More than 130 exiled Iranian political and civic activists issued a joint statement supporting the protests while asking demonstrators ito avoid violence.

Lawyer and activist Shirin Ebadi, winner of the 2003 Nobel Peace Prize, suggested civil disobedience, “People should stop paying electricity, water and gas bills. They should not pay their tax. They should withdraw their money from banks.”

Ebadi also appealed to Iran’s security forces, “I call on my dear children in the police forces and the Revolutionary Guards to put down their guns and do not kill their own brothers and sisters. If the country’s situation improves, you would also benefit from it.”

The regime will hope to project its message of ascendancy over the protests with a third straight day of counter-marches on Friday. Today’s event of support is planned for Tehran after Friday prayers.

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14 COMMENTS

  1. Prosecutor explains how the protests were incited by foreign intelligence: http://en.farsnews.com/newstext.aspx?nn=13961015001010

    Montazeri said that the main mastermind of the plan was an American national named Michael Andrea who was a former CIA member in charge of combatting terrorism that formed the group to create unrest in the Islamic Republic of Iran. “Michael Andrea along with an officer affiliated to Mossad spy agency where in charge of masterminding the plot while Saudi Arabia paid for all the expenses,” They had offered two models named Tunisia and Libya and finally chose the latter which was to create waves of unrest from outside to the center, he added. They had prepared two operation rooms in Ebril of Iraq and Herat in Afghanistan to create riots in Iran, he said.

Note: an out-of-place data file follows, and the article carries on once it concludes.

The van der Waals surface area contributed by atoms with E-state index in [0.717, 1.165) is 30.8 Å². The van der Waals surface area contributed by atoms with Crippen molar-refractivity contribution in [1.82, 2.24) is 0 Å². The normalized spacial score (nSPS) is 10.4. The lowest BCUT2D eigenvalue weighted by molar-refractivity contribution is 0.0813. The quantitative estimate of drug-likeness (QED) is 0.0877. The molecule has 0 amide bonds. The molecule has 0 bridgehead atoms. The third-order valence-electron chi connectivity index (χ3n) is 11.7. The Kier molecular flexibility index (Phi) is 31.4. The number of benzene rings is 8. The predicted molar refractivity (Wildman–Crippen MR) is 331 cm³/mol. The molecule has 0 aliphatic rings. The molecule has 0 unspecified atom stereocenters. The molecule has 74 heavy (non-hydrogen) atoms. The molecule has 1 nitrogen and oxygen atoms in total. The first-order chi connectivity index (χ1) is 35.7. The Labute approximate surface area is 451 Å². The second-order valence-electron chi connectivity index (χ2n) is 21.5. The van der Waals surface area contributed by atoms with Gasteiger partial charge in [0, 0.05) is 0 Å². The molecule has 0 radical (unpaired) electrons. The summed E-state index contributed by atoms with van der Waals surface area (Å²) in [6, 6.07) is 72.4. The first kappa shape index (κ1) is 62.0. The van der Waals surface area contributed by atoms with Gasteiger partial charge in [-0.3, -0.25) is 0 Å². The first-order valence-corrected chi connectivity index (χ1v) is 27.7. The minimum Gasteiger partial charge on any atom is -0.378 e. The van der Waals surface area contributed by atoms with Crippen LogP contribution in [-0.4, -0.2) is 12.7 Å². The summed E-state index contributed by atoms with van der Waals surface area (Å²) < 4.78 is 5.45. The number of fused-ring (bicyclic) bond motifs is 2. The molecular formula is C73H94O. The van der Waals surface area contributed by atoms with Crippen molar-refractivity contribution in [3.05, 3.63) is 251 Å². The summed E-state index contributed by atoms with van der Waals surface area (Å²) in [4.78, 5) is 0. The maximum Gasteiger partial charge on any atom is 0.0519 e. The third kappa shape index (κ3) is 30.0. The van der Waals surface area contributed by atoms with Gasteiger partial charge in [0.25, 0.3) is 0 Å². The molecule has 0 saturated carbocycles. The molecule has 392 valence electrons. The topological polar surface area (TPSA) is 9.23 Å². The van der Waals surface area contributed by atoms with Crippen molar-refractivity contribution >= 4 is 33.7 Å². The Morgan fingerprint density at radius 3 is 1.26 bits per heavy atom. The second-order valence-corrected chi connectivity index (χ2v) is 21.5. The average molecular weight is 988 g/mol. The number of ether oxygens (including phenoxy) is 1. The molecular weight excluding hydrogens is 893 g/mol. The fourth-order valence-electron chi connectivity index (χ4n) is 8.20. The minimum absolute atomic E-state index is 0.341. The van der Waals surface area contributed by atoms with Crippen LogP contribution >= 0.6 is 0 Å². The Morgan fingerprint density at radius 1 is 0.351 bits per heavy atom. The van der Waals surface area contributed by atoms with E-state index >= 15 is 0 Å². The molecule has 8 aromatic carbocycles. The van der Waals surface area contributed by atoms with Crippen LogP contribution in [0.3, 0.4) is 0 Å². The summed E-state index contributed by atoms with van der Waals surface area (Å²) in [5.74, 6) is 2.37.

• of course, because accountability for your actions is NOT a strength of Iran. Too cowardly. Always need a boogeyman.

      Time will be up soon enough

    • When you deny the dire economic conditions that the poorest Iranians are subject to, and then blame the protests on plots by Israel and the US, it implies that you are lying.

      • “When you deny the dire economic conditions that the poorest Iranians are subject to”

        Let us no forget that many of the hardships are due to the fact that their economy is rigged with sanctions.

        • I think the effect of the sanctions is over-estimated. Oil is still being sold on the international markets and Iran is producing oil at the maximum rate possible of 6.5 Mbd. Only 40% of the oil can be exported because 60% is consumed domestically. Food and medicine are not under sanction. The sanction seems to affect certain groups connected to the regime more as compared to the population as a whole. The drop in oil prices has had a much greater impact.

        • good! then it shows the sanctions working. Let me remind you, those sanctions were put in place for shitty behavior in the first place.

    • “Ebadi also appealed to Iran’s security forces, “I call on my dear children in the police forces and the Revolutionary Guards to put down their guns and do not kill their own brothers and sisters. If the country’s situation improves, you would also benefit from it.”

      Makes a lot of sense.

    • According to Prof. Salehi, the direct cash transfer payments to all Iranians (as much as $300 a month for a family of 4 at the start) was a good move (by Ahmadinejad) for poverty reduction, but due to inflation the effective value of this transfer is about $50 a month now, and Rouhani is trying to terminate this program, and also oil is now being subsidized massively (which generally helps the rich).

      What do you think about such a program for a place like Iran?